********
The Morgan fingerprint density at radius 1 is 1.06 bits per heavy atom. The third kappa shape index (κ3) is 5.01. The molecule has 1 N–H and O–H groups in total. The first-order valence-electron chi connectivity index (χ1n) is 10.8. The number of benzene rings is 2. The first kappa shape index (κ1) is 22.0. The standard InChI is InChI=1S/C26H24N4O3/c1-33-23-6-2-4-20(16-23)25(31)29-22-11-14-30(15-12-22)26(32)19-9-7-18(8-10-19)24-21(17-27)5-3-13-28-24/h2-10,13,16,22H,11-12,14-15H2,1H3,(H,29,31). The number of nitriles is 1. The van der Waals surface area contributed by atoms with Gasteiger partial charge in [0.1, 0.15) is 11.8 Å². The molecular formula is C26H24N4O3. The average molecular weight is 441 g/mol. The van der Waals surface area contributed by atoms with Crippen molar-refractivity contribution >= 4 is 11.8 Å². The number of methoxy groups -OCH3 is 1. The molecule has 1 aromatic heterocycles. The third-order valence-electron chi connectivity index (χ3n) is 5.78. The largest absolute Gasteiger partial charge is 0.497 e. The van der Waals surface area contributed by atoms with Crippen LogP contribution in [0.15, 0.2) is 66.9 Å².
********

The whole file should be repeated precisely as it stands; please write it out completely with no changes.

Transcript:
The Morgan fingerprint density at radius 1 is 1.06 bits per heavy atom. The third kappa shape index (κ3) is 5.01. The molecule has 1 N–H and O–H groups in total. The first-order valence-electron chi connectivity index (χ1n) is 10.8. The number of benzene rings is 2. The first kappa shape index (κ1) is 22.0. The standard InChI is InChI=1S/C26H24N4O3/c1-33-23-6-2-4-20(16-23)25(31)29-22-11-14-30(15-12-22)26(32)19-9-7-18(8-10-19)24-21(17-27)5-3-13-28-24/h2-10,13,16,22H,11-12,14-15H2,1H3,(H,29,31). The number of nitriles is 1. The van der Waals surface area contributed by atoms with Gasteiger partial charge in [0.1, 0.15) is 11.8 Å². The molecular formula is C26H24N4O3. The average molecular weight is 441 g/mol. The van der Waals surface area contributed by atoms with Crippen molar-refractivity contribution >= 4 is 11.8 Å². The number of methoxy groups -OCH3 is 1. The molecule has 1 aromatic heterocycles. The third-order valence-electron chi connectivity index (χ3n) is 5.78. The largest absolute Gasteiger partial charge is 0.497 e. The van der Waals surface area contributed by atoms with Crippen LogP contribution in [0.15, 0.2) is 66.9 Å².